Why Dale Murphy is still waiting

December, 3, 2009
12/03/09
4:21
PM ET
Today I was going to write about Edgar Martinez, but then I got all carried away with rumors of the Mariners going after Jason Bay, so instead I'll write today about Dale Murphy. As in, what happened?

Today there are players in the majors who are routinely described as "future Hall of Famers" who won't actually become Hall of Famers. How do I know? Because I've seen it happen so many times before. Steve Garvey was absolutely a Hall of Famer, except now he's not. Alan Trammell and Lou Whitaker were going to be Hall of Famers together, except now they're not. But one of the all-time champions in this category has to be Murphy. If a baseball writer in 1986 had questioned Murphy's Hall of Fame candidacy, he'd have been laughed out of the BBWAA.

Except Murphy's not in the Hall of Fame, and in fact hasn't come close to being in the Hall of Fame.

Just to give you an idea of how dominant Murphy was from 1982 through 1987, here are some rankings:

Home Runs
1. Dale Murphy - 218
2. Mike Schmidt - 216

Games
1. Cal Ripken - 969
2. Dale Murphy - 967

Runs
1. Rickey Henderson - 691
2. Dale Murphy - 660

RBI
1. Dave Winfield - 637
2. Eddie Murray - 630
3. Dale Murphy - 629

Runs Created
1. Dale Murphy - 748
2. Wade Boggs - 731

The oddest thing about Murphy's career? He's not in the Hall of Fame because he didn't enjoy a long career. But in his prime, he was as durable as any player in the majors. And look at the other names on those lists. Not only are all of those guys in the Hall of Fame; all of them were elected in their first year of eligibility.

Which isn't to suggest that Murphy's career was as good as those of Mike Schmidt or Cal Ripken. But for those six seasons, Murphy was as good as anyone. He hit, he walked, he ran, he played every day, and he won five Gold Gloves in center field.

So what happened to his Hall of Fame candidacy?

Well, Murphy got a late start and suffered an early end.

He reached the majors at 20, but didn't enjoy his first big season until he was 24 and didn't start his brilliant six-season run until he was 26. But it's what happened in his 30s that really hurt him in the minds of the voters. That six-season run ended in 1987. He was 31, and his career stats included 310 home runs and a .279/.362/.500 batting line. But while Murphy would hang around for six more seasons, he hit only 88 homers and his averages plummeted: .234/.307/.396.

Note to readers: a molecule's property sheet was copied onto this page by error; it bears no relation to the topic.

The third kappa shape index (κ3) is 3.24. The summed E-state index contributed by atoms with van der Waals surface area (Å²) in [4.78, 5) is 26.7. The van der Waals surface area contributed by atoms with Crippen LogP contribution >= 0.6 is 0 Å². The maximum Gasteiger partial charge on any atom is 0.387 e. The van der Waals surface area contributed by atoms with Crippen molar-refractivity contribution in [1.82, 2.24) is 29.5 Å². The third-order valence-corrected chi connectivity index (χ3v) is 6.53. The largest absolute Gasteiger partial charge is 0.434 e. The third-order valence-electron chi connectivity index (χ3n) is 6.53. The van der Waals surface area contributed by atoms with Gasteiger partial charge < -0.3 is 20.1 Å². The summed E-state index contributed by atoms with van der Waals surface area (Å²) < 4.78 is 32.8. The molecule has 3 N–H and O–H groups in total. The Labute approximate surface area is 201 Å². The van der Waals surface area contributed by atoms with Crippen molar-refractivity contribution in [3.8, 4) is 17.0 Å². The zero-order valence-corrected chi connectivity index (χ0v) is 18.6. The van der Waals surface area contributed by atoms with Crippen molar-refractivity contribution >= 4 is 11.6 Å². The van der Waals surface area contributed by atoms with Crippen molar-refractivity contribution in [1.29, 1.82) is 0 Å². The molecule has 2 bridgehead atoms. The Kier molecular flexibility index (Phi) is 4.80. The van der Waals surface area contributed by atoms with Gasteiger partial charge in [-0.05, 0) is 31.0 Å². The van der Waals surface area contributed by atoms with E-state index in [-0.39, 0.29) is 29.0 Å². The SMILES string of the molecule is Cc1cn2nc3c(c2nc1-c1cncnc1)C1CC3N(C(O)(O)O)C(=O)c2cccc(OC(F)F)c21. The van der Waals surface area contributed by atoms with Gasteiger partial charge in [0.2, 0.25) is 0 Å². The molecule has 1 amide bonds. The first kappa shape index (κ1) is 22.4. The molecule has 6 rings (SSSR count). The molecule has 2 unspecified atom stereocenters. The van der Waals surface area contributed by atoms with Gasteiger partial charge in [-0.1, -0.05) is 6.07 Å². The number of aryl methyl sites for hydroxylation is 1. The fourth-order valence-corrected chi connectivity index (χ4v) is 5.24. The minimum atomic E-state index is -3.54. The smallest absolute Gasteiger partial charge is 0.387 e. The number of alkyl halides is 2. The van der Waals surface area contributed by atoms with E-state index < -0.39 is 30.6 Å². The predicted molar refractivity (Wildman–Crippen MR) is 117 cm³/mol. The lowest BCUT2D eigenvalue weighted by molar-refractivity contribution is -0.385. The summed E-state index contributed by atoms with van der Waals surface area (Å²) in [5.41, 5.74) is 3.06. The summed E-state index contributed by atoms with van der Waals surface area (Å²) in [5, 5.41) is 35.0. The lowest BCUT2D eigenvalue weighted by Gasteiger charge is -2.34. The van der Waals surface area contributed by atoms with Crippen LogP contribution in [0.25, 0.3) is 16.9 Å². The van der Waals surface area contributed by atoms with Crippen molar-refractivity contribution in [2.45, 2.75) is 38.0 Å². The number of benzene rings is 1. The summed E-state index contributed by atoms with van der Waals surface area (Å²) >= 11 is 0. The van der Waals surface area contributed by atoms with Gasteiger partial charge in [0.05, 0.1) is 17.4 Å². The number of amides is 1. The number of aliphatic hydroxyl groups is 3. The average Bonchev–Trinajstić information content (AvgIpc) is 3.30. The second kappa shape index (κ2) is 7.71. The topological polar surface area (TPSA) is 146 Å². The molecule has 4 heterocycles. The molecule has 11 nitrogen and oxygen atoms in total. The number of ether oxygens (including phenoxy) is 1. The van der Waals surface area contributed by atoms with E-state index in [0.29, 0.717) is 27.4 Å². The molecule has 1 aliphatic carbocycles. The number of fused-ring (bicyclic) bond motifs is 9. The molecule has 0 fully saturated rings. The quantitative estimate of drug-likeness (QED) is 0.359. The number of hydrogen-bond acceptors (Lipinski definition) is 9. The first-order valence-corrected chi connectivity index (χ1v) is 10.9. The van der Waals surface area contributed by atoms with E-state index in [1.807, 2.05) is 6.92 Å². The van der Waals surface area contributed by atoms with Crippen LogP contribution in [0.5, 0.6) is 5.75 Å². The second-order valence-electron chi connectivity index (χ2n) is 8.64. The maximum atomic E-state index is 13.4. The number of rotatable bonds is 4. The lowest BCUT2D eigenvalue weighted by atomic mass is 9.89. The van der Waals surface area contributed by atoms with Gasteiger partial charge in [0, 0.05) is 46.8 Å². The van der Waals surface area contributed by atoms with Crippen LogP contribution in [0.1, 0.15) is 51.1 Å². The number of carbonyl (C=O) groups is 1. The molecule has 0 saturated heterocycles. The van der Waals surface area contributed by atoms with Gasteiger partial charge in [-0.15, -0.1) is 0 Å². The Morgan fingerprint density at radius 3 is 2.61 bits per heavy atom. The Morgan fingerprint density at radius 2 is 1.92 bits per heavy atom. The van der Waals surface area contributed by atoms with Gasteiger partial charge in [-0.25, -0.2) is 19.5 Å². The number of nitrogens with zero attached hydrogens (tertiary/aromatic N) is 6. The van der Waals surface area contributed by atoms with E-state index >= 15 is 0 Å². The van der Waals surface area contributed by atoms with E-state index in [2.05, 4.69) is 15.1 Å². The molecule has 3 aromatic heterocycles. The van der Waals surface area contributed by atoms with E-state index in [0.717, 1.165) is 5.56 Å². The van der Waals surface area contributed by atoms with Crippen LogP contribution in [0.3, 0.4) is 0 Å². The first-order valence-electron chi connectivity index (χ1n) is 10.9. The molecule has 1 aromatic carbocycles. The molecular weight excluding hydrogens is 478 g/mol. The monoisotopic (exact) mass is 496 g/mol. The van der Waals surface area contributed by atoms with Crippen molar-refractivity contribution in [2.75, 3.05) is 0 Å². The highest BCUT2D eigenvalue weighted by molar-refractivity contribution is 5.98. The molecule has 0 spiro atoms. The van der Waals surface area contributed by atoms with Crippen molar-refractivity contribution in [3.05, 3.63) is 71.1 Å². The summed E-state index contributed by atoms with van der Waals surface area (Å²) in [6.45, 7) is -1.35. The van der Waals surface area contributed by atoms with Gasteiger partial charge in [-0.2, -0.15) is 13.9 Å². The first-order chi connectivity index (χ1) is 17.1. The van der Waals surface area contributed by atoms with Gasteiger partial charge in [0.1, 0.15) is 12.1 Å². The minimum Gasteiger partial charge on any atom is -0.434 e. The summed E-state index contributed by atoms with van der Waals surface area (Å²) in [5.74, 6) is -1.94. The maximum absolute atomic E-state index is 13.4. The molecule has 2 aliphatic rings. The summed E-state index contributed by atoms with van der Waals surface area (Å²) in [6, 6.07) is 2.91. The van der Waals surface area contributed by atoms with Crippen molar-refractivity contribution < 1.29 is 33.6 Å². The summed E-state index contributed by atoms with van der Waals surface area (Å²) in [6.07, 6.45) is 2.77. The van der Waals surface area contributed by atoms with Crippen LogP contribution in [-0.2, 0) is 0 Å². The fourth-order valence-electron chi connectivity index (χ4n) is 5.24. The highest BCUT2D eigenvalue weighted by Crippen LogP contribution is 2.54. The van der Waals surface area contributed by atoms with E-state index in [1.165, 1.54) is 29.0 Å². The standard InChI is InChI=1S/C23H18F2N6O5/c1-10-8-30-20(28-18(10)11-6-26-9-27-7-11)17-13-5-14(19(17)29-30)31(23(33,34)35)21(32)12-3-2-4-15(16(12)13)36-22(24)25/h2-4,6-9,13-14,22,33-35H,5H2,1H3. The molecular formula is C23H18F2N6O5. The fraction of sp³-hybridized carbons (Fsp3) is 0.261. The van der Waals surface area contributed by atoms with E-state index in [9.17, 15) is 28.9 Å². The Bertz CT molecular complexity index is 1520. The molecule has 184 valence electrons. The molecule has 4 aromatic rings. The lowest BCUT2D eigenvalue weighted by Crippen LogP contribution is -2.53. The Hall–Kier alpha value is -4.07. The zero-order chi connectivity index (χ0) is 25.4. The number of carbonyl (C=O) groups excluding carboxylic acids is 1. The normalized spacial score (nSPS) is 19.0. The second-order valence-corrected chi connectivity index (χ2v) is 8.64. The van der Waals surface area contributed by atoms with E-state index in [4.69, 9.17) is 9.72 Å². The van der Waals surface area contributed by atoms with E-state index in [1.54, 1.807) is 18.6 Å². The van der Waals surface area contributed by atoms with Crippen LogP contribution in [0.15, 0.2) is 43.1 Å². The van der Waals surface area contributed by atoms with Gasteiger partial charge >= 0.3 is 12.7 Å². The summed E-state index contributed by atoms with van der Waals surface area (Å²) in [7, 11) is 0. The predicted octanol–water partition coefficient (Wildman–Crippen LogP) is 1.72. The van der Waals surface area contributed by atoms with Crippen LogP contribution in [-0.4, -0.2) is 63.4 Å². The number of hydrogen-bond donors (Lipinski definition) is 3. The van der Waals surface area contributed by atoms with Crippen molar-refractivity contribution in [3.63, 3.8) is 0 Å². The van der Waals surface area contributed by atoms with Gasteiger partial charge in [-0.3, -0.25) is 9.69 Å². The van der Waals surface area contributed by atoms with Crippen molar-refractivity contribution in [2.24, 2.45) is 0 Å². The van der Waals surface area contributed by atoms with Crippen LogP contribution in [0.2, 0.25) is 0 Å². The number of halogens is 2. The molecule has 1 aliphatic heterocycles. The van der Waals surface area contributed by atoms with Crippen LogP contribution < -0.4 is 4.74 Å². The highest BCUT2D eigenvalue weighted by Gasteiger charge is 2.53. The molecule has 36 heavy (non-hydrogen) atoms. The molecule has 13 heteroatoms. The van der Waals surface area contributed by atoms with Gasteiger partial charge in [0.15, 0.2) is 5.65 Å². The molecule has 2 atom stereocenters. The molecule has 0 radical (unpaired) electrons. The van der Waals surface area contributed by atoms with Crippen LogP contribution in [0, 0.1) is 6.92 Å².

If Murphy had suffered a typical late-career decline, or anything like a typical late-career decline, he probably would be in the Hall of Fame today. If he'd just mixed in a couple of decent seasons toward the end, like Jim Rice and Andre Dawson did, he might be in the Hall of Fame today. But those last six seasons left a sour taste in the minds of the voters, which is the only way to explain Murphy appearing only only 11.5 percent of the ballots cast a year ago.

Is that fair, though? Essentially, Murphy had six great seasons, four good ones, and four that don't help him at all (plus four in which he hardly played). Is that typically a good recipe for the Hall of Fame?

Well, it depends on who you ask. If you ask the BBWAA voters, the answer is probably no. The great majority of the center fielders elected by the BBWAA were great players for more than six or seven years. Nearly all of the less-impressive center fielders were passed over by the BBWAA before gaining election via the Veterans Committee, many years later. In this light, it shouldn't so surprising that Murphy hasn't been elected, as his career is more like Earl Averill's than Mickey Mantle's.

The only real exception is Kirby Puckett, who was elected by the BBWAA in his first year of eligibility. Both were Gold Glove center fielders who finished their careers early and were forced from the majors by physical maladies. The difference is that where Murphy suffered from a knee injury, Puckett retired because of degenerative vision, and while still near the top of his game. When Puckett's name first appeared on the Hall of Fame ballot, his greatness was still fresh in the minds of the voters.

Murphy, though? By the time his name first appeared, it had been more than a decade since he'd done anything exciting. I don't believe the voters forgot how great he'd been. They just didn't remember particularly well. And it probably didn't help that by the late '90s -- when McGwire and Sosa were leaving Roger Maris in the dust -- Murphy's usual 36-homer seasons didn't seem so impressive.

Murphy was probably better than roughly half the center fielders in the Hall of Fame. On the other hand, the same could be said for a number of center fielders, including Reggie Smith, Jimmy Wynn, and perhaps even Bernie Williams.

For me, it's an exceptionally close call. At the moment, I'm going to reluctantly say no, in part because Murphy actually spent less than half his career in center field. For me, he's still one good season short of clearing the BBWAA bar.

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